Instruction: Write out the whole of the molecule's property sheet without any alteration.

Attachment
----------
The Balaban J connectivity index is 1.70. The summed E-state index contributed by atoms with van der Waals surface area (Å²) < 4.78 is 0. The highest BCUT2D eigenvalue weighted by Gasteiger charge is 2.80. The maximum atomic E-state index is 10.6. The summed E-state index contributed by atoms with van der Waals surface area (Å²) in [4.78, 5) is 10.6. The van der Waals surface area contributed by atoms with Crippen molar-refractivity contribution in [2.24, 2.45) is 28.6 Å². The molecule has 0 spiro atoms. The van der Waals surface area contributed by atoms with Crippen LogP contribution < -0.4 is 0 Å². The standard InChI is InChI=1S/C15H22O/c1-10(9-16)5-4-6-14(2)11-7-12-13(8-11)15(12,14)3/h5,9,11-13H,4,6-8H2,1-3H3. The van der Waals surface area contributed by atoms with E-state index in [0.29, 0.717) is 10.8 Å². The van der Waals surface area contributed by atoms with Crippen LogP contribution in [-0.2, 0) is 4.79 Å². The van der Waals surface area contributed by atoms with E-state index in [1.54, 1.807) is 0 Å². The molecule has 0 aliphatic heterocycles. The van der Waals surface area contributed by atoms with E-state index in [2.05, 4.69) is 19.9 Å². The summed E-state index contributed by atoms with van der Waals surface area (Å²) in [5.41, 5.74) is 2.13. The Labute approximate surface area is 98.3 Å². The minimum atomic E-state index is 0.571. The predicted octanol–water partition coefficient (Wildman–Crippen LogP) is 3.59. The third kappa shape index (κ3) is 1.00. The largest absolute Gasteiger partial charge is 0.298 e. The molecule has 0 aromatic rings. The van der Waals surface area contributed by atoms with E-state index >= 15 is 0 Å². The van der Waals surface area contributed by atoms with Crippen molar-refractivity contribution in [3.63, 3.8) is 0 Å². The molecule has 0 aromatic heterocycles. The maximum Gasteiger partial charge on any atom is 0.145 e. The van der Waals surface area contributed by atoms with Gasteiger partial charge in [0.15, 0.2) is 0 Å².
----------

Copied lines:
The Balaban J connectivity index is 1.70. The summed E-state index contributed by atoms with van der Waals surface area (Å²) < 4.78 is 0. The highest BCUT2D eigenvalue weighted by Gasteiger charge is 2.80. The maximum atomic E-state index is 10.6. The summed E-state index contributed by atoms with van der Waals surface area (Å²) in [4.78, 5) is 10.6. The van der Waals surface area contributed by atoms with Crippen molar-refractivity contribution in [2.24, 2.45) is 28.6 Å². The molecule has 0 spiro atoms. The van der Waals surface area contributed by atoms with Crippen LogP contribution < -0.4 is 0 Å². The standard InChI is InChI=1S/C15H22O/c1-10(9-16)5-4-6-14(2)11-7-12-13(8-11)15(12,14)3/h5,9,11-13H,4,6-8H2,1-3H3. The van der Waals surface area contributed by atoms with E-state index in [0.29, 0.717) is 10.8 Å². The van der Waals surface area contributed by atoms with Crippen LogP contribution in [-0.2, 0) is 4.79 Å². The van der Waals surface area contributed by atoms with E-state index in [1.54, 1.807) is 0 Å². The molecule has 0 aliphatic heterocycles. The van der Waals surface area contributed by atoms with E-state index in [2.05, 4.69) is 19.9 Å². The summed E-state index contributed by atoms with van der Waals surface area (Å²) in [5.41, 5.74) is 2.13. The Labute approximate surface area is 98.3 Å². The minimum atomic E-state index is 0.571. The predicted octanol–water partition coefficient (Wildman–Crippen LogP) is 3.59. The third kappa shape index (κ3) is 1.00. The largest absolute Gasteiger partial charge is 0.298 e. The molecule has 0 aromatic rings. The van der Waals surface area contributed by atoms with E-state index >= 15 is 0 Å². The van der Waals surface area contributed by atoms with Crippen molar-refractivity contribution in [3.63, 3.8) is 0 Å². The molecule has 0 aromatic heterocycles. The maximum Gasteiger partial charge on any atom is 0.145 e. The van der Waals surface area contributed by atoms with Gasteiger partial charge in [0.15, 0.2) is 0 Å².